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VOLUME 25 , ISSUE 7 ( July, 2021 ) > List of Articles

Original Article

Is Neutrophil–Lymphocyte Count Ratio a Better Indicator of Sepsis with Gram-positive Bacterial Infection?

Uun Sumardi, Diah R Prihardianti, Primal Sudjana

Keywords : Blood culture result, Neutrophil–lymphocyte count ratio (NLCR), Sepsis

Citation Information : Sumardi U, Prihardianti DR, Sudjana P. Is Neutrophil–Lymphocyte Count Ratio a Better Indicator of Sepsis with Gram-positive Bacterial Infection?. Indian J Crit Care Med 2021; 25 (7):795-799.

DOI: 10.5005/jp-journals-10071-23892

License: CC BY-NC 4.0

Published Online: 07-07-2021

Copyright Statement:  Copyright © 2021; Jaypee Brothers Medical Publishers (P) Ltd.


Abstract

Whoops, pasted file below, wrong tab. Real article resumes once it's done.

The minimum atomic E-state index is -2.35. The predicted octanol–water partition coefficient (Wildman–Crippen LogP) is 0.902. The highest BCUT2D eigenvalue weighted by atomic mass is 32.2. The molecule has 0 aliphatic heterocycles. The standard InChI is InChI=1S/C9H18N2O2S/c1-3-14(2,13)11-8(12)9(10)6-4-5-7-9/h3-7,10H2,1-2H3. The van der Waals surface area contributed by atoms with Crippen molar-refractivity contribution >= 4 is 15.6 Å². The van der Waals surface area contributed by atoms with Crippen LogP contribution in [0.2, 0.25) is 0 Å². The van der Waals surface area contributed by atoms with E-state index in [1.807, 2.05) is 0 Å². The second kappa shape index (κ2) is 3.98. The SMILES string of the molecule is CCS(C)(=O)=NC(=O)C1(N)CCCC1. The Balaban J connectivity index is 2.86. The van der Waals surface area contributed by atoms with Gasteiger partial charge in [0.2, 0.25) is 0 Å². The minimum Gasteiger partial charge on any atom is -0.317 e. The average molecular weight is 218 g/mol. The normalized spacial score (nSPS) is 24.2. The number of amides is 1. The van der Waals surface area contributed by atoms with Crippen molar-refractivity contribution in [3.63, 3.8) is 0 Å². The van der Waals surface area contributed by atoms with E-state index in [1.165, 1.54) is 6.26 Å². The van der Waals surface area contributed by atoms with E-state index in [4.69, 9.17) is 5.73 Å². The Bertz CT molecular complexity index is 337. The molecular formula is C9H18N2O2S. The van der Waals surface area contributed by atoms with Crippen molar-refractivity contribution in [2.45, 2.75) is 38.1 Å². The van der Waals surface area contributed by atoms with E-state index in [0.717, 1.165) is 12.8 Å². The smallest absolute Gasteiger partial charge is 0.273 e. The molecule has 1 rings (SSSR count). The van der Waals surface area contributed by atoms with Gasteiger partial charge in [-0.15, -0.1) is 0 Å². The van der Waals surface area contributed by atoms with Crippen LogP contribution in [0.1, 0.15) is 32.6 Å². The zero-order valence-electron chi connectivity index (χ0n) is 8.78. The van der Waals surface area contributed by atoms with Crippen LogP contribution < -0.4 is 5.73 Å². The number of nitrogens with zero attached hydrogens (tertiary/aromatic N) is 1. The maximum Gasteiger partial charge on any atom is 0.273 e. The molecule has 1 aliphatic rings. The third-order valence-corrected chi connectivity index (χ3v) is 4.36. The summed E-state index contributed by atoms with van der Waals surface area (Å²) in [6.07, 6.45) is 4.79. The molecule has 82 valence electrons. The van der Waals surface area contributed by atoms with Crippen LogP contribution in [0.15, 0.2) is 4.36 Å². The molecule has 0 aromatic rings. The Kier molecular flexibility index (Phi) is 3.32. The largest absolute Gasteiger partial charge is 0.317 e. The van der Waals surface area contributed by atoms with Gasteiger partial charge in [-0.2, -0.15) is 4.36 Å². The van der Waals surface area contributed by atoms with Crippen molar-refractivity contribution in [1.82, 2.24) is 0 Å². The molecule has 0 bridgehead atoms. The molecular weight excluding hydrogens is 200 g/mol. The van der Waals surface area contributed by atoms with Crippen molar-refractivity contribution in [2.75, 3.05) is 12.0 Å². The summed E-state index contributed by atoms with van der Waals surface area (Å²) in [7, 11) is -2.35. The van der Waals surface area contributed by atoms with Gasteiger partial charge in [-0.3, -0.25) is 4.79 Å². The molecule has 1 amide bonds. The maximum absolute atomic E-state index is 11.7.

Background: Sepsis is the main cause of death in infectious diseases that can be caused by gram-negative or gram-positive bacteria. Definitive therapy for sepsis is antibiotics, depending on blood culture results even though it takes time for bacterial growth. Neutrophil–lymphocyte count ratio (NLCR) is a laboratory parameter that can predict bacterial infection in sepsis patients. NLCR is time-and-cost-effective and easy-to-use in daily practice, in sepsis patients infected with gram-negative, gram-positive, and no bacterial growth based on blood culture results. Materials and methods: This was a comparative study of NLCR and the result of blood culture from sepsis patients. Subjects were obtained from the medical records of patients admitted to our hospital from January 2019 to May 2019. Patients aged over 18 years who were diagnosed with sepsis and had blood culture information were included. Patients with hematological disorder and malignancy were excluded. Sepsis data consisted of gender, age, source of infection, comorbidity, NLCR, and blood culture results. Results: Ninety-four sepsis subjects met the inclusion criteria, and fifty-one subjects (54.25%)—33 subjects (35.10%) with gram-negative bacterial infection and 18 subjects (19.15%) with gram-positive bacterial infection—were included in the analysis due to the completeness of the data. The median NLCR (IQR) was 17.8 (14.3–30.7) in gram-negative, 31.5 (26.3–95.0) in gram-positive, and 22.8 (15.67–22.75) in no bacterial growth (p = 0.001). Conclusion: NLCR can distinguish gram-negative and gram-positive bacterial infections. It also can predict the possibility of pathogenic bacteria that cause sepsis.


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